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    Cyprus loco Euro-problem gone wild

    Cyprus loco Euro-problem gone wild

    I was reviewing World War I history with my son yesterday.

    The global-scale conflict started with the assassination of Archduke Franz Ferdinand, heir to the Austro-Hungarian throne, on June 28, 1914.  This event set in motion a series of diplomatic incidents that led inexorably to the outbreak of war in Europe within a few weeks.

    Then I began contemplating the possible repercussions of the Cyprus bank bailout, and asked my San Diego compatriot and economics expert W.C. Varones for his opinion on its impact on the world economy.  He says:

    The new deal in Cyprus is fairer to insured depositors, but just having floated the idea of deposit confiscation will do permanent damage to faith in the financial system.  Cyprus will be a wreck when the banks open and Societe Generale, a major French bank, is already calling for a depression there.  And anyone with money over the insured limit in Spain, Greece, Portugal, or Italy would be crazy not to pull it out now.  Heck, I’d be nervous about money even under the insured limit.

    To underscore his thoughts, Varones offers a piece from the Economist with the following quote from Jeroen Dijsselbloem, the Dutch finance minister and head of the “Eurogroup” of euro-zone finance ministers:

    A rescue programme agreed for Cyprus on Monday represents a new template for resolving euro zone banking problems and other countries may have to restructure their banking sectors…

    This new template will surely have rich Spaniards, wealthy Italians, and other EU citizens considering their options, in terms of moving money in excess of deposit guarantee limits elsewhere.

    The reminded me of a scene from a “South Park” episode that seems most apt.

    In fact, Tyler Durden of Zero hedge notes that Cyprus serves as a reminder that a bank deposit is not risk-free (hat-tip Ed Driscoll).

    1. A deposit in a bank is not a riskless form of saving.We may not see eye to eye with the FT’s Martin Wolf on many aspects of modern economics and central banking in particular, but he described banks well last week:
    2. Banks are not vaults. They are thinly capitalised asset managers that make a promise– to return depositors’ money on demand and at par– that cannot always be kept without the assistance of a solvent state.”
    3. When states become insolvent, the piper must ultimately be paid. Fatal, embarrassing insolvency is not a problem that can be perpetually or painlessly deferred.

    Cyprus matters..because the inept handling of its crisis last week threw one facet of modern banking into sharp relief: if a deposit guarantee is seen to be fraudulent or sufficiently fragile to be easily smashed by politicians, then confidence in banks, and in unbacked paper currency itself, will be vulnerable to an unpredictable run.

    Frankly, a run on Cypriot banks seems inevitable, which is why they are now closed until Thursday  — giving the regular people time to embrace the levy and understand all the awesome goodness in the new bailout plan.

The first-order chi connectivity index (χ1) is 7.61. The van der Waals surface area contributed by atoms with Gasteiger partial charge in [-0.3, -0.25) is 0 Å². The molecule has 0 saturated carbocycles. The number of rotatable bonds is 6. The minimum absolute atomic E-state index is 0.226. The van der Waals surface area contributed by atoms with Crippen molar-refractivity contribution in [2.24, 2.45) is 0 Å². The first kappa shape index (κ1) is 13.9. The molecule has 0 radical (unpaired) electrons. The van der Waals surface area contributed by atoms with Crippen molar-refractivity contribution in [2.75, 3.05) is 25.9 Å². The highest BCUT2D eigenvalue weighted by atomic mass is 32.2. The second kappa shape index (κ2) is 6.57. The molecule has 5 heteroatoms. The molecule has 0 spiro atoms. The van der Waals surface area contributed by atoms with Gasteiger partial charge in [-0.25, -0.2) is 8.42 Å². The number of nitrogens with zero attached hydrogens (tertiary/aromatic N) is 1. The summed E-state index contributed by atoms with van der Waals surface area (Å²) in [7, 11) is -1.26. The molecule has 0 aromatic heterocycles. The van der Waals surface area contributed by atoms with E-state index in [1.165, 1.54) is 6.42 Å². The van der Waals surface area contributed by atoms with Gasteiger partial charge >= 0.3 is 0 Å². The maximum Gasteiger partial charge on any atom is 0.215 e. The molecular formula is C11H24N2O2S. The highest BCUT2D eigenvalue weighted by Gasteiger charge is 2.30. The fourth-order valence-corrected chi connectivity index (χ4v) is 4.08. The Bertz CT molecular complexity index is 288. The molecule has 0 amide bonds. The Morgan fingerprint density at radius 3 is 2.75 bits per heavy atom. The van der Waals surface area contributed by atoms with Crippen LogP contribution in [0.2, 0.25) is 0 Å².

What is the impact here? As Professor Jacobson noted, the American stock markets fell in response.  And I would like to note that Varones was one of the first to opine that our government’s manipulation of interest rates has led to something resembling confiscation in this country already.

    Finally, the Russians cannot be pleased that the accounts of their citizens were trimmed more severely by this solution.  The following statement from Dimitry Afanasiev, chairman of a law firm in Moscow, brings to mind another famous global war:

    “These people thought their savings were safe in the EU and now they are caught in the pincers of the German blitzkrieg, with Cyprus unable and Russia unwilling to protect them,” he said.

    I suspect, like the1914 assassination in Sarajevo, its going to take the world a few weeks to process the consequences of the Cyprus plans.


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    2nd Ammendment Mother | March 26, 2013 at 10:02 am

    Considering that the US Treasury has already held hearings on the confiscation of Americans retirement accounts (August 26, 2010), I have trouble understanding why there is so much “meh” on the subject. Even the conservative media feels that FDIC Insurance would make depositors whole, without realizing that it is also a Federal program. The same signature that confiscates the cash from your bank account will most likely deny FDIC indemnification.

    Cyprus and the EU are advocates of the “Dire Straights” school of economics:

    only instead of guitars, they are simply taking it.

    I R A Darth Aggie | March 26, 2013 at 10:50 am

    The Russians would be foolish to leave their money there. They will pull out, and go some were safer. I’m not sure were that is, tho.

    This business will get out of control. It will get out of control and we’ll be lucky to live through it.

    A slightly more understandable version of the clip:

    Henry Hawkins | March 26, 2013 at 1:23 pm

    Man, the backrooms of Washington DC and the state capitals must be awash with the drool of lefty statists, all rubbing their grimy little hands together as they plot and plan to act on this precedent.

      TrooperJohnSmith in reply to Henry Hawkins. | March 26, 2013 at 4:22 pm

      …only to find out that they cause a run on under-capitalized banks, which collapse in record numbers, taking whole financial systems with them, and by extension, those same left-wing governments. Then, no telling what beasts begin slinking towards Jerusalem…

      “Nice going, you stupid lefties!”

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